After Tragedy, A Look Inside the Lives of Sherpas

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An elderly Sherpa woman holds her prayer beads May 25, 2003 in Phakding, Nepal in the Solu Khumbu region.
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Sherpas have led Western climbers through the treacherous Himalayas since the late nineteenth century, but Sir Edmund Hillary's summit of Mount Everest cemented the practice in modern memory.

Hillary climbed with Sherpa Tenzing Norgay, and as Hillary told the press, "Tenzing and I have been climbing together a good deal and I think we've become a fairly happy pair."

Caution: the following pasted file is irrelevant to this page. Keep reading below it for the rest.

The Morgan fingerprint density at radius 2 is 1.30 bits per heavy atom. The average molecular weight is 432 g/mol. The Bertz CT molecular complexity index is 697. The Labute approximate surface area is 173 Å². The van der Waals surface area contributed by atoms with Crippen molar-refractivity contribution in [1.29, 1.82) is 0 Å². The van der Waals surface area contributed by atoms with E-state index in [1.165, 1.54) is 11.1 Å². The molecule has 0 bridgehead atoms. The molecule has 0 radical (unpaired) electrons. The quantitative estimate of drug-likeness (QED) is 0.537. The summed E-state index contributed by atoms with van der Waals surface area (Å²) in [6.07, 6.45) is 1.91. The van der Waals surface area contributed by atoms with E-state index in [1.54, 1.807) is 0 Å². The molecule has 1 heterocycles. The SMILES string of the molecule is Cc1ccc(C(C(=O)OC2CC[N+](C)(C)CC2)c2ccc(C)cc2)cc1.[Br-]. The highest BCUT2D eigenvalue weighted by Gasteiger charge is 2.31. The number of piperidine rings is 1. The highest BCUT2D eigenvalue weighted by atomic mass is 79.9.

Today, the Sherpa community mourns, after an avalanche on Mount Everest killed at least 16 guides. Unless the Nepalese government meets certain demands, the Sherpas will strike. A Sherpa strike would mean the end of this year's Everest climbing season, a serious blow for the Nepalese economy and a disappointment for many mountaineers.

Peter Athans has worked with the Sherpa community since the 1980s. He's climbed Everest seven times, he's produced documentaries for National Geographic and PBS, and runs a climbing school for Sherpas in Nepal. He joins The Takeaway with longtime mountaineer Alan Arnette to discuss the Sherpa community and what the strike means for them, and for Nepal.